Kernel Rating (out of 5):
MPAA Rating: PG-13 Length: 118 minutes
Age Appropriate For: 13+. This adaptation of the fictional novel that mashed up the classic ‘Pride and Prejudice’ with the pop-culture trend of zombies is pretty sanitized to earn that PG-13 rating; the zombies are obviously created with cheap CGI and makeup effects, and aren’t scary because of their clear fakeness. There is a variety of violence, including gunfire, stabbing, sword fighting, exploded heads, and slit throats, but barely any blood ends up onscreen. Also a lot of cleavage-heaving for the main female characters, some kissing, implied nudity, one joke about a predatory priest gazing upon a nude man, the suggestion of an improper relationship between an adult man and a teenage girl, and some language.
‘Pride and Prejudice and Zombies’ is a goofy premise taken to a satisfying girls-kick-butt potential. This big-screen adaptation of the spoof novel ditches some of the book’s darker elements to make a more streamlined female-empowerment story.
By Roxana Hadadi
Every so often, you get a girl in a movie who can kick butt, but it’s usually just one girl, or a girl who is part of a mostly male team. That’s not the case with “Pride and Prejudice and Zombies,” which takes Jane Austen’s Bennet sisters and transforms them into martial arts-trained, gun-wielding, sword-flourishing warriors devoted to fighting the undead. Sure, the premise is ridiculous. But it’s a surprisingly fun, and nicely gender-affirming, counterbalance on a weekend that also sees the premiere of the latest pandering Nicholas Sparks movie.
Based on the satirical, same-named 2009 novel, this film adaptation of “Pride and Prejudice and Zombies” streamlines that spoof of Austen’s original work. Many of the more-violent elements are omitted to maintain a PG-13 rating and help keep the film firmly in Bennets-fighting-back territory instead of veering off into various narrative tangents.
Austen’s “Pride and Prejudice has been retold time and time again throughout pop culture, and here we add zombies into the mix. In this alternate version of the novel, a plague has killed millions in the United Kingdom, leaving only three population centers: the city of London; the In Between, which surrounds London; and country estates outside the city.
Most land-holding families have fled to their rural homes, which is where the Bennets live; of the five sisters, oldest sister Jane (Bella Heathcote, of “Not Fade Away”) is the most beautiful and second-oldest Elizabeth (Lily James, of “Cinderella”) is the most fiery. With so few men left in this time of the undead, and even fewer rich men, the girls’ mother is ecstatic when the wealthy Mr. Bingley (Douglas Booth, of “Jupiter Ascending”) and Jane are immediately drawn to each other.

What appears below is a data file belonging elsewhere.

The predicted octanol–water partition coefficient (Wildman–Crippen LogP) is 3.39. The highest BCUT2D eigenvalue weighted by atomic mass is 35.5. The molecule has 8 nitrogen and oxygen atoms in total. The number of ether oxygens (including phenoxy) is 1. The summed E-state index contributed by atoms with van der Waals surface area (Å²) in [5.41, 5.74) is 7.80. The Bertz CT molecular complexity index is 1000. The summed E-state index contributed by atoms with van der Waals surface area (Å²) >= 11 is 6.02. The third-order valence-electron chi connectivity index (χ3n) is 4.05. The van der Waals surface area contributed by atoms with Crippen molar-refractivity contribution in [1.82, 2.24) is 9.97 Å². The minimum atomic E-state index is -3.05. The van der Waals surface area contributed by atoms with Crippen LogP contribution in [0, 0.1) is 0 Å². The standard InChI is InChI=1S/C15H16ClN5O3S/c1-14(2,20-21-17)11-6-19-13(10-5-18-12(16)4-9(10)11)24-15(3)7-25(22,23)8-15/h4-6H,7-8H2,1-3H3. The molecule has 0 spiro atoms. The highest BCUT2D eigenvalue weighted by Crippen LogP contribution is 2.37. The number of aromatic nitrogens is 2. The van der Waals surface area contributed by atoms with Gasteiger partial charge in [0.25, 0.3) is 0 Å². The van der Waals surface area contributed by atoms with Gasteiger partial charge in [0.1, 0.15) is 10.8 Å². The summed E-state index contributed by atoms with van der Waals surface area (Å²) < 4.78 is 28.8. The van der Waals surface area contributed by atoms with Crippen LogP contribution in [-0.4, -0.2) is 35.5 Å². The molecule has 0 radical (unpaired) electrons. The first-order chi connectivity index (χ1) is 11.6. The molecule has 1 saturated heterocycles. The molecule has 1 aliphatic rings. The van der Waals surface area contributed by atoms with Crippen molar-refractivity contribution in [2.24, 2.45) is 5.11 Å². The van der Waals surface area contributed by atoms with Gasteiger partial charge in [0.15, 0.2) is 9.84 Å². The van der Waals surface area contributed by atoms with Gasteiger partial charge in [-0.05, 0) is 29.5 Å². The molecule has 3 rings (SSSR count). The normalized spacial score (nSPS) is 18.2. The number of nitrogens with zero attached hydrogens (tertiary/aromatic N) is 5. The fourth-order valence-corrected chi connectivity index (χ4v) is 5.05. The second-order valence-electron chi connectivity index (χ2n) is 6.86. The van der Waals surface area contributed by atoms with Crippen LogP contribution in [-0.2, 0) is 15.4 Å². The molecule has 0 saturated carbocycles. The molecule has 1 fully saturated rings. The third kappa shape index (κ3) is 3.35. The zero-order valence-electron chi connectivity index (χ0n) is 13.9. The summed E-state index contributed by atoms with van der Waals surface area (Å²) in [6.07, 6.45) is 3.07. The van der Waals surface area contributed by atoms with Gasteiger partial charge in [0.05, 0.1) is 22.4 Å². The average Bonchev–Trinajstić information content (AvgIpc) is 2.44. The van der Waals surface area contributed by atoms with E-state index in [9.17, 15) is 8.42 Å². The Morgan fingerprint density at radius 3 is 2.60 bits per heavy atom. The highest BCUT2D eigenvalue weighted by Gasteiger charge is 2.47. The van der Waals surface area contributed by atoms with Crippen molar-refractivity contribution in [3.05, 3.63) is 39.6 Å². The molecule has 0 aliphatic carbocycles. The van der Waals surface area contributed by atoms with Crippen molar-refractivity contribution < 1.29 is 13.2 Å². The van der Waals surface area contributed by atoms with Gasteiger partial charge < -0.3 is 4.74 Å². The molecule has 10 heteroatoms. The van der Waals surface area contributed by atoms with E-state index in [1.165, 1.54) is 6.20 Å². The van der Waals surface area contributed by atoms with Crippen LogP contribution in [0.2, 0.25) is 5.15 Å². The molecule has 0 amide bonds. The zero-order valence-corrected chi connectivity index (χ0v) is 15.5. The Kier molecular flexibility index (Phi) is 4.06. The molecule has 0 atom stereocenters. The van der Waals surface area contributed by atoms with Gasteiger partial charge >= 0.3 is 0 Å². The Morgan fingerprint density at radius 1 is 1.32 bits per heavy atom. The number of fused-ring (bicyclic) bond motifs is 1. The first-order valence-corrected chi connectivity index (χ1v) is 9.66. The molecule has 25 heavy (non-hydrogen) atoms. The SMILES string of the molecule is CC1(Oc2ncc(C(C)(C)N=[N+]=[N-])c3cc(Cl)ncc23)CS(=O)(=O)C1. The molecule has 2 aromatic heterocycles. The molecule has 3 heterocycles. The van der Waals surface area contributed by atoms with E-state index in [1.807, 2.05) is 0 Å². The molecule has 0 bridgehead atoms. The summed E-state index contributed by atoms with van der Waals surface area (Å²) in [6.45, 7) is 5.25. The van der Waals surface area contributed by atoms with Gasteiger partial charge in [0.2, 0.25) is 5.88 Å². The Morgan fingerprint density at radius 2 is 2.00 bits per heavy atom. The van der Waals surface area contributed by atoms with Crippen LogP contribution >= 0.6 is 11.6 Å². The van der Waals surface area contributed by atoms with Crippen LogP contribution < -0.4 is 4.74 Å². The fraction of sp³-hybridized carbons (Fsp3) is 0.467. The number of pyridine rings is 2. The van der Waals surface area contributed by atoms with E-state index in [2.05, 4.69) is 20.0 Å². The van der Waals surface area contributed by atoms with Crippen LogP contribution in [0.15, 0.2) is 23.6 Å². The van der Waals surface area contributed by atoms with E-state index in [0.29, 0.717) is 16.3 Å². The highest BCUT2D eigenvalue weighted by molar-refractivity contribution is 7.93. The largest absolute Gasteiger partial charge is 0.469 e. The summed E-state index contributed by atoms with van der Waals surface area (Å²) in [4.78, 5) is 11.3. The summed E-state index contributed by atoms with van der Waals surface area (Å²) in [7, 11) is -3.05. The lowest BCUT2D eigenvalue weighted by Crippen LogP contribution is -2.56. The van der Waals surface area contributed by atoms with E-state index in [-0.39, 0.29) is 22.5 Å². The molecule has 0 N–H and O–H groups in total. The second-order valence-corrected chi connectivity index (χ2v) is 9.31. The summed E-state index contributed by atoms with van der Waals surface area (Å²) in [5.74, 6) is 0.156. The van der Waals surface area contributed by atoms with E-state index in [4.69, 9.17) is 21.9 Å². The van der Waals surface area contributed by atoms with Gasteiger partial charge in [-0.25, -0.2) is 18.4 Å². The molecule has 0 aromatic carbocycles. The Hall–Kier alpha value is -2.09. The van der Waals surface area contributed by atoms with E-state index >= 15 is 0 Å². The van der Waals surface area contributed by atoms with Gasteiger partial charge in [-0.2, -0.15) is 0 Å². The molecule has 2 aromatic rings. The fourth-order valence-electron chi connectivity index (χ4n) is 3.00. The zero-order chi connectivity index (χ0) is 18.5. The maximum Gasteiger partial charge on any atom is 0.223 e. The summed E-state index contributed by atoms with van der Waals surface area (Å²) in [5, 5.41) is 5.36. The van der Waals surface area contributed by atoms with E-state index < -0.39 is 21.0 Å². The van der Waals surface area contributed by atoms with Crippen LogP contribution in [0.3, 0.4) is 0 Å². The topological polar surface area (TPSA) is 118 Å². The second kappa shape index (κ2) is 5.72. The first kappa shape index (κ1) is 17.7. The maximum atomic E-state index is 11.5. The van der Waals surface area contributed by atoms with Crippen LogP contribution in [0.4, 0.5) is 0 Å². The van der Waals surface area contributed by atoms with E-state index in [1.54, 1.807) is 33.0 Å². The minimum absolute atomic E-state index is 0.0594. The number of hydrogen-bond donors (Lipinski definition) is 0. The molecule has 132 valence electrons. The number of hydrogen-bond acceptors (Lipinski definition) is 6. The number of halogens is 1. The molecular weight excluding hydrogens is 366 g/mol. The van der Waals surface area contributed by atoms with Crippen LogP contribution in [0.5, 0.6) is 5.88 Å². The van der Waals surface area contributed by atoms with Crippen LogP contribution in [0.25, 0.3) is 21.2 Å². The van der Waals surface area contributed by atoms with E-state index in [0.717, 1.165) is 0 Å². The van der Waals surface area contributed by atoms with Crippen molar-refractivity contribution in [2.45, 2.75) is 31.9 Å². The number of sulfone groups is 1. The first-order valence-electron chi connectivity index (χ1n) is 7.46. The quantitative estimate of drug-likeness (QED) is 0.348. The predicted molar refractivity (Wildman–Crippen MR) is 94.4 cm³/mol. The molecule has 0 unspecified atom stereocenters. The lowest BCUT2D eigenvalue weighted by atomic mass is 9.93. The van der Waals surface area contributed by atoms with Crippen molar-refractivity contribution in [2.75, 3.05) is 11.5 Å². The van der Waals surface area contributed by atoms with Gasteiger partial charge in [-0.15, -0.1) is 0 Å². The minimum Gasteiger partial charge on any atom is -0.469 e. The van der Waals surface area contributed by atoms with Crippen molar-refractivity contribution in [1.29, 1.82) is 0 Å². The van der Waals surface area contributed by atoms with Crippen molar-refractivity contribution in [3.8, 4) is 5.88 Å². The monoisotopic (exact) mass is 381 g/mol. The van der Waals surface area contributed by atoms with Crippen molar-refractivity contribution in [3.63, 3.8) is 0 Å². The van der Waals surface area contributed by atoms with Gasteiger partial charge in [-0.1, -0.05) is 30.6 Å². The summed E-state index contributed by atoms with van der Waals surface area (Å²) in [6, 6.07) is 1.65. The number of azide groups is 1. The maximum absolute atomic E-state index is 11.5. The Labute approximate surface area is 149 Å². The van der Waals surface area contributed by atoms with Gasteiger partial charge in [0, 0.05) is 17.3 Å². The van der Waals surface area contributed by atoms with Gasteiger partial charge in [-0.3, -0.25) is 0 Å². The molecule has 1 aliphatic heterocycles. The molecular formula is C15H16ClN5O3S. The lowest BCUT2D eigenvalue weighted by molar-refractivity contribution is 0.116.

But as swiftly as Mr. Bingley and Jane like each other do Elizabeth and Mr. Bingley’s best friend, Col. Darcy (Sam Riley, of “Maleficent”), irritate one another. She finds him standoffish and dismissive of their family because they aren’t particularly well-off; he thinks her irritating and superficial. Of course, they have much in common—each strong-willed, each loyal, each excellent at zombie slaying—but a series of misunderstandings keeps them apart.
When Elizabeth meets Officer Wickham (Jack Huston, of “The Longest Ride”) and learns of his bad history with Darcy, she thinks her opinions are justified—and that perhaps Wickham could become something more. But zombie attacks are becoming more coordinated and more vicious, and so Elizabeth can’t just worry about whatever is going on with her and Darcy, or her and Wickham, or Jane and Bingley—she has to help her family stay alive, too.
The mashing of “Pride and Prejudice” and the zombies element isn’t, honestly, a very gracious thing, and how the film reconfigures the story’s bad guy is clunky as well. Strangely, for as much as the film commits to the Bennets being awesome warriors (a slow-mo shot of them strapping on weapons is fist-pump-inducing, and so is them training in the basement of their family home, damaging the foundations and angering their parents), it doesn’t give real attention to the undead as anything other than a goofy plot device, so every time one pops up you have to remind yourself of the “and Zombies” part of the film’s name.
But that doesn’t diminish from James’s and Riley’s zippy, feisty chemistry or the hilarious turns from supporting players like Matt Smith as an aloof cousin trying to woo Elizabeth or Lena Headey as the one-eyed, wealthiest warrior woman in London. Everyone in “Pride and Prejudice and Zombies” commits fully, and that helps sell this premise. Seeing girls saving the world shouldn’t be a ridiculous idea, and “Pride and Prejudice and Zombies” tries its hardest to make sure it’s not.
Interested in a previously released film? Read our reviews of films already showing in your local theater.